I've been tasked to figure out how to find the centerline of a polygon. My google searches led me to believe that what I need is called the 'Medial Axis'. Like this:

alt text
(source: kiev.ua)

According to what I've read, what I need can be produced by using a 2D Voronoi diagram construction algorithm for segments.

I've found a C# version of the Voronoi algorithm on codeplex (FortuneVoronoi) and after applying my polygon to it, I end up with this:

alt text http://www.carbonatlas.com/geonotes/gaia_voronoi.png

The green is the original polygon. The orange are the Voronoi vertices and the black lines are the voronoi edges.

I can see the makings of what I need in those vertices, but I'm unsure of the next step required to filter out all the stuff I don't need.

I'd appreciate any help you can offer.

  • one of your images went missing – Caio Iglesias Jun 28 '16 at 13:53

One simple solution would be as suggested in the comments:

  1. Build the Delaunay triangulation of the polygon vertices.
  2. Identify the Voronoi vertices inside the polygon (see http://en.wikipedia.org/wiki/Point_in_polygon)
  3. Output the Voronoi edges connecting two interior Voronoi vertices.

If you have huge data the intersections might be quite costly.

Then you could do a similar approach like in the question, and this solution could work for you, as well. The way I would do it:

  1. Build the Delaunay triangulation of the polygon vertices.
  2. Insert the midpoint of every polygon edge that is not covered by a delaunay edge. Do this recursively until all polygon edges are covered by Delaunay edges.
  3. Mark all Delaunay edges which correspond to a polygon edge.
  4. Extract the medial axis using steps 3.-5. in this solution

PS. Note that both solutions give some approximation of the medial axis, computing it exactly is much more costly but as a teaser... you can get results like this for the black input sample points:

medial axis

| improve this answer | |

A similar construct is the Straight skeleton, which can be constructed by shrinking the polygon into itself and tracing the vertices as they approach the center. This may be a little easier to construct, though it's not quite the same curve as the medial axis.

| improve this answer | |

Wow. I'm going to go out on a limb here and suggest that maybe the algorithm is confused about the inside vs. the outside of the polygon. When you define the edges and vertices of your original polygon, you have to make sure they're defined in such a way that "inside" is always found using something like the "right hand rule". Just looking at the polygon in the bottom right corner, it looks like the edge of your polygon actually crosses itself. Maybe the algorithm is seeing that section, and others, as "inside out". The same in the bottom left.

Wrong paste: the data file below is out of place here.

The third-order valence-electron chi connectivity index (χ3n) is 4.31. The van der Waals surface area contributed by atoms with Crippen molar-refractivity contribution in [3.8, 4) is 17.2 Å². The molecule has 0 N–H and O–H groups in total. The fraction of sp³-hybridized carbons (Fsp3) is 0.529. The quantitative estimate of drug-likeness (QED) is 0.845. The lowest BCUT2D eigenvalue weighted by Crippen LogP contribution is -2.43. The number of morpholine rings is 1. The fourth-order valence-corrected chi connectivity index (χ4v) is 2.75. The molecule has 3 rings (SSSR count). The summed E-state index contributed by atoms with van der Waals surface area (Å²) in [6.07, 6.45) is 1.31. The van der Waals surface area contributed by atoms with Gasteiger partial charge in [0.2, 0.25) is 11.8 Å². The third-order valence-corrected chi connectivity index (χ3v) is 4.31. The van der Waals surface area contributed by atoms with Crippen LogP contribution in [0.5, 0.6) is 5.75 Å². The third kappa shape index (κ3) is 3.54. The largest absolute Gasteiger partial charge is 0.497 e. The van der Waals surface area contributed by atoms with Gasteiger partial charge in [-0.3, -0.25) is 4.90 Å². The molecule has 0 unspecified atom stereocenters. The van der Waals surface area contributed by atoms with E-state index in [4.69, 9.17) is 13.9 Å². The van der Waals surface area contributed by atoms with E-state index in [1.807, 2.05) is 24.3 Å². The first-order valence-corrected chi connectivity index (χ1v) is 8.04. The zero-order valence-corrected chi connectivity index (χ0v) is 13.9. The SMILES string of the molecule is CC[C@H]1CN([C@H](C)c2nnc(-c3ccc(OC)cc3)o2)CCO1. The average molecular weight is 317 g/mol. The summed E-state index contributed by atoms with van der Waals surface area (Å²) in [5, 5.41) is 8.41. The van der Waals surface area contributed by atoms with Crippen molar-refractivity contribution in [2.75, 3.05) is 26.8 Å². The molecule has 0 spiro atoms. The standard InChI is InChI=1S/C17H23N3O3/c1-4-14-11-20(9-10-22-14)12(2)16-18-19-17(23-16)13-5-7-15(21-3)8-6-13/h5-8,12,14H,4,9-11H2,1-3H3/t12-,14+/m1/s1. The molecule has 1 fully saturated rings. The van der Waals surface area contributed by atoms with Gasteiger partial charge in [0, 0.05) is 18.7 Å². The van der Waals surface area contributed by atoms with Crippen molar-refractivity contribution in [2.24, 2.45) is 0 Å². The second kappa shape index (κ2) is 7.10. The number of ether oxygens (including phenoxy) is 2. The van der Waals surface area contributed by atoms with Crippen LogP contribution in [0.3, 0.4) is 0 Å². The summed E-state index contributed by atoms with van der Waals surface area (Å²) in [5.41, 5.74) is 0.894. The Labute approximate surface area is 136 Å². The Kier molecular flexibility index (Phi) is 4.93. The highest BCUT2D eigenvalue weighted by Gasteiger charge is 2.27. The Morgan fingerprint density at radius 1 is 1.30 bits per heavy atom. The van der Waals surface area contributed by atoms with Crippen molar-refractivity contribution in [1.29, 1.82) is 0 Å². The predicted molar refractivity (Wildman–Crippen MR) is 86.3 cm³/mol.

That's my gut feeling, that the algorithm doesn't seem to be able to determine what direction is inside and what is outside.

I think a naive approach would be to filter out all Voroni "nodes" that are outside the polygon, however, I don't think that will look. Taking a closer look at your diagram, it looks like each node has 3 edges that connect it to other nodes. Perhaps you can filter out nodes where any of the 3 edges are connected to nodes outside the polygon. Would that work?

| improve this answer | |
  • Indeed. The generated voronoi set is defined both inside and outside the polygon. (For that matter, the voronoi set algorithm does not require that the generating set be a polygon, or even be a continuous connected set.) The original poster is only interested in the boundaries of the voronoi set regions such that those boundaries are inside the poly. So build an algorithm that filters out voronoi set boundaries that are not inside the poly. Determining whether a given point is inside a poly is not very hard. – Eric Lippert Jul 1 '09 at 16:44

Your Answer

By clicking “Post Your Answer”, you agree to our terms of service, privacy policy and cookie policy

Not the answer you're looking for? Browse other questions tagged or ask your own question.